Tendinitis refers to inflammation of the tendons around the shoulder joint. It often results from repetitive overuse of the shoulder. Common forms include biceps tendinitis affecting the biceps tendon at the front of the shoulder and supraspinatus tendinitis affecting the rotator cuff tendon. Tendinitis causes localized shoulder pain that is aggravated by lifting the arm overhead or away from the body. There may be tenderness when pressing over the inflamed tendon. Anti-inflammatory medications, rest, and physical therapy can help manage tendinitis.

Self-diagnosis or Symptoms

  • Localized shoulder pain worse with lifting/overhead motions
  • Tenderness when pressing on the affected tendon
  • Painful arc of motion with active shoulder use

Pinched Nerve

A pinched or compressed nerve in the neck can radiate pain into the shoulder and arm. This often results from a herniated disc or bone spur in the cervical spine irritating an adjacent nerve root. Symptoms may include shoulder pain, numbness or tingling down the arm, and neck pain. Doctors can treat pinched nerves conservatively with rest, physical therapy, anti-inflammatory medications, or cervical epidural steroid injections. In severe cases, doctors may need to perform surgery to decompress the impinged nerve.

Self-diagnosis or Symptoms

  • Shoulder/arm pain, numbness or tingling
  • Possible neck pain or reduced neck mobility
  • Weakness or clumsiness using the affected arm


Fractures of the bones making up the shoulder joint most often occur from a fall onto an outstretched arm. The clavicle (collarbone), scapula (shoulder blade), proximal humerus (upper arm), or glenoid socket may be fractured. Symptoms include severe shoulder pain, swelling, bruising, deformity, and inability to move the arm without intense pain. Immobilization, pain medication, and surgical repair are often needed based on fracture type and location.

Self-diagnosis or Symptoms

  • Severe shoulder pain after injury/fall onto arm
  • Visible bruising, swelling, deformity
  • Inability to move the arm without significant pain


When the humeral head is forced out of the shallow glenoid socket, a shoulder dislocation occurs. This can happen from a fall, contact injury, or when making a forceful arm movement. Dislocations are extremely painful and cause impaired arm function and mobility. A doctor needs to promptly reduce (pop back into place) the shoulder joint, which may require sedation or anesthesia. Stabilizing the joint necessitates sling immobilization and physical therapy.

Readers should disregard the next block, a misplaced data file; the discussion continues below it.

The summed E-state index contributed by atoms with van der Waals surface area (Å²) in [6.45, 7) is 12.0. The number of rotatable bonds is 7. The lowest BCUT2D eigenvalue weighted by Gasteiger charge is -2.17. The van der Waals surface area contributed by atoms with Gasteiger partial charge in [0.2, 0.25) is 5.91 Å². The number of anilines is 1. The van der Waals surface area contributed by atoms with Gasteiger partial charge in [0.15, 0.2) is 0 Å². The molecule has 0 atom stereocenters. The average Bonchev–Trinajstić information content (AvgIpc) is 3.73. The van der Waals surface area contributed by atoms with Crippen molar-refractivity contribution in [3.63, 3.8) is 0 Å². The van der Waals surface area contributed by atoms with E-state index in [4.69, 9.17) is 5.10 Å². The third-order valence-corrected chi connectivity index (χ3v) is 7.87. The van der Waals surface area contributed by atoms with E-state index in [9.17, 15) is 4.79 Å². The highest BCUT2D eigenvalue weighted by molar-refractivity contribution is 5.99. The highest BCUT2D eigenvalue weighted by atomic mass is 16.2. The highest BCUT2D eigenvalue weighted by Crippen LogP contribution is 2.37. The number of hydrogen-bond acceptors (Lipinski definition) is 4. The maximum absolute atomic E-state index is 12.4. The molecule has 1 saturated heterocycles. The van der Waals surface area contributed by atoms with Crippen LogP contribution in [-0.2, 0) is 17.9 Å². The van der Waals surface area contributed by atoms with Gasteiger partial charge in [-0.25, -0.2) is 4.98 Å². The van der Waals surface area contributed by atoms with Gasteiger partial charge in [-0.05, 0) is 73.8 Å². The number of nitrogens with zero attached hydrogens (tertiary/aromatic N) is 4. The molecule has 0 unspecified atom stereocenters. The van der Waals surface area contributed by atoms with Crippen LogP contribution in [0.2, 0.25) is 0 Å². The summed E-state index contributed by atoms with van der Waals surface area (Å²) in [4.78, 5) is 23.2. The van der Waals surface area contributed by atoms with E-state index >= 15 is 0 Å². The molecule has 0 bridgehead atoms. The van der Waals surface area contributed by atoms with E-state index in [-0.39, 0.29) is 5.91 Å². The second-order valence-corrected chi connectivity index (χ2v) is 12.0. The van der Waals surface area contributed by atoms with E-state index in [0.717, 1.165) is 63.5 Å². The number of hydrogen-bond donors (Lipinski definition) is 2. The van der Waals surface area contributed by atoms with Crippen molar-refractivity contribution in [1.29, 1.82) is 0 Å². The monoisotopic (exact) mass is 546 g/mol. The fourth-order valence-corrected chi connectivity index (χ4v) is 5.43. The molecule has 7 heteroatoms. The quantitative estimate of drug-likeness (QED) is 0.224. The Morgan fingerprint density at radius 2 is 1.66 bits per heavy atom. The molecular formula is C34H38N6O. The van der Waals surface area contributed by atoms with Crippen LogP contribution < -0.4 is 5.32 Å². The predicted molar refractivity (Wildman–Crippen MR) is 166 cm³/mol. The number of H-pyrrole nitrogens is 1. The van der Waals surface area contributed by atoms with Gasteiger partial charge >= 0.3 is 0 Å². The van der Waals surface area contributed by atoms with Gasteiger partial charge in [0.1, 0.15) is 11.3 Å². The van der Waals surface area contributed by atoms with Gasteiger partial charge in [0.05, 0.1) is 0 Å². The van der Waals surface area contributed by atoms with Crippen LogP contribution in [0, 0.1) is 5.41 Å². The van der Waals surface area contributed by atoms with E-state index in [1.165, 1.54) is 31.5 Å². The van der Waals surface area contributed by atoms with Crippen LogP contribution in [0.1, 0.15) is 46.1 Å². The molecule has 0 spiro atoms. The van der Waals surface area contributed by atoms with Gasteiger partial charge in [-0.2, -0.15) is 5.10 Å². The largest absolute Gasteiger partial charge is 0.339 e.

Self-diagnosis or Symptoms

  • Severe shoulder pain after fall or injury
  • Deformity – shoulder appears out of socket
  • Limited arm mobility and function

Impingement Syndrome

When the acromion bone of the scapula rubs against or presses on the underlying rotator cuff tendons, it leads to irritation and inflammation of the tendons. Repetitive overhead reaching commonly causes this impingement syndrome, narrowing the space between the acromion and rotator cuff. Symptoms include pain and weakness when lifting the arm. Anti-inflammatory medications, physical therapy, and cortisone injections can help treat impingement. Severe cases sometimes require surgery to reshape the acromion.

Self-diagnosis or Symptoms

  • Shoulder pain/weakness with lifting arm
  • Localized tenderness under acromion
  • Painful arc of motion between 60-120 degrees

When to See a Doctor?

See your orthopedic if shoulder pain persists for more than a few days or causes significant disability. Your doctor will examine the shoulder joint and surrounding structures and may order imaging tests to confirm the diagnosis. Getting an accurate diagnosis is key to determining appropriate treatment.

Treatment Options

Treatment depends on the underlying condition but may include:

  • Resting the shoulder
  • Ice packs to reduce pain and inflammation
  • NSAIDs like ibuprofen to relieve pain
  • Steroid injections into joint or bursa
  • Physical therapy to improve mobility and strength
  • Surgery to repair damaged structures

Proper diagnosis and treatment can typically manage shoulder pain when lifting the arm effectively. Regular exercise to maintain mobility and strength is also beneficial for preventing shoulder problems. See your doctor if you have persistent shoulder pain to determine the cause and get appropriate care.